But with the Internet it is increasingly putting retailers even on different continents in competition, so tread lightly.

Another suggestion would be to seek out counsel from someone at a business larger than yours.

Who might be less likely to view you as competition.

5) Tap your industry

Your suppliers, your local chamber of commerce, and relevant trade publications are good sources for potential mentors.

These are all good places to find knowledgeable people…

But how do you find someone who matches your personal style?

Seek a mentor the same way that you would look for medical professionals.

The same way you would be looking for medical professional recommendations.

6) Pay for a mentor

But what if you have a great idea that you want to get off the ground quickly and you need a quick jolt of expertise?

Good informal mentorships are cultivated gradually and can often last for years.

If what you need is a crash course, then it might be time to bring in the consultants.

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Remember: If you are looking for a mentor outside of your circle of friends and family…

How do you find someone invested in your success?

You have to keep in mind what the mentor is getting out of the relationship.

In the case of consultants, coaches, or especially advisory boards they have a financial stake in your relationship.

But there are other benefits to the mentor.

Also, the exchange of knowledge in a mentorship flows in both directions.

Your goal is to present yourself in the most substantive way possible.

Rather than just having a social of “how you doing?” kind of relationship with them.

Bear in mind that mentors don’t take on mentees out of kindness of their heart.

They are looking to take on valued contributors who can grow with their help and reflect well on them.

As well as help them down the line.

After all, you want to work on establishing an easy rapport with this person.

So that when you finally do ask them to become your mentor…

It’s a natural discussion for them to have.

It’s also important when making your initial request to have a clear idea of what it is you want your potential mentor to help you with.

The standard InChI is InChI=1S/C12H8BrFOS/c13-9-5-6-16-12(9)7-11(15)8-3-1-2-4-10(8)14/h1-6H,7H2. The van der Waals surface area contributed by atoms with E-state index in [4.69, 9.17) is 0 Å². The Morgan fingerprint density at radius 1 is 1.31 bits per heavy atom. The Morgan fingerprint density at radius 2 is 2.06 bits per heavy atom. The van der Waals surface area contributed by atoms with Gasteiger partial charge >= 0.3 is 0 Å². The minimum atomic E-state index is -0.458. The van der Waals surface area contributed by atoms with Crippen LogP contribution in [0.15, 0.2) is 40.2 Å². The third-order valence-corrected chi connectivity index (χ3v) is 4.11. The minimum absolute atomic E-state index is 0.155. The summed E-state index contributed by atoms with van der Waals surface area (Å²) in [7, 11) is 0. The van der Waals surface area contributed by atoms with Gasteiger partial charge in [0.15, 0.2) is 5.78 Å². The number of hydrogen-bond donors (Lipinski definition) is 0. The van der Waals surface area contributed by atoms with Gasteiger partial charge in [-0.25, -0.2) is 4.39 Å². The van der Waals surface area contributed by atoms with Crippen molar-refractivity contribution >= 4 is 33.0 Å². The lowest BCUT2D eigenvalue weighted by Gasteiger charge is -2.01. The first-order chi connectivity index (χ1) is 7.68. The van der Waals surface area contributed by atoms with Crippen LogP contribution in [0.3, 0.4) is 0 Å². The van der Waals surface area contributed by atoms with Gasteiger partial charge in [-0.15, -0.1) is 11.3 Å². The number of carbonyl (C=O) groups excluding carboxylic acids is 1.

You must be able to express what you are looking for.

Whether it’s advancing in the organization…

or acquiring specific skills…

or experience…


This gives your potential mentor a way to assess whether they can truly help you and to decide whether the mentorship is worth pursuing.

In my experience, many people who want mentors fail to communicate what it is they want out of their mentorship.

They are usually vague and you need to be precise.

And that can be an obstacle to both getting a mentor in the first place and to having a successful relationship with them down the line.

Mentor Tips – 5 Ways to Find MENTORS – #BelieveLife

My next post will be on tips and tricks on mentoring.

Here is a great article to read on mentoring: How to Find a Home Business Mentor for Free! by David Barina

Read my latest blog on: Understanding Why You Should Get a Mentor

(NOTE: if you want to follow my personal formula to building irresistible brand in the network marketing business and making it unnecessary to pitch randomly people on Facebook, family and friends ever again? PLUS you will discover our Automatic Downline Builder Program. Click Here for INSTANT ACCESS)
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About Maria Barina

Maria Barina is a mother and grandmother who worked for the NYC Board of Education as Laboratory Specialist Bio/GS for 26yrs till the age of 56. Her husband, after 37 of marriage, passed away from Lung Cancer. She came to myEmpirePRO to seek guidance on how to get freedom that an online business can provide. Freedom to her is being able to do what she wants, when she wants to and to show others they can do the same to. Since she done that she is able to do this by working anywhere she goes and became a mobile-prenuer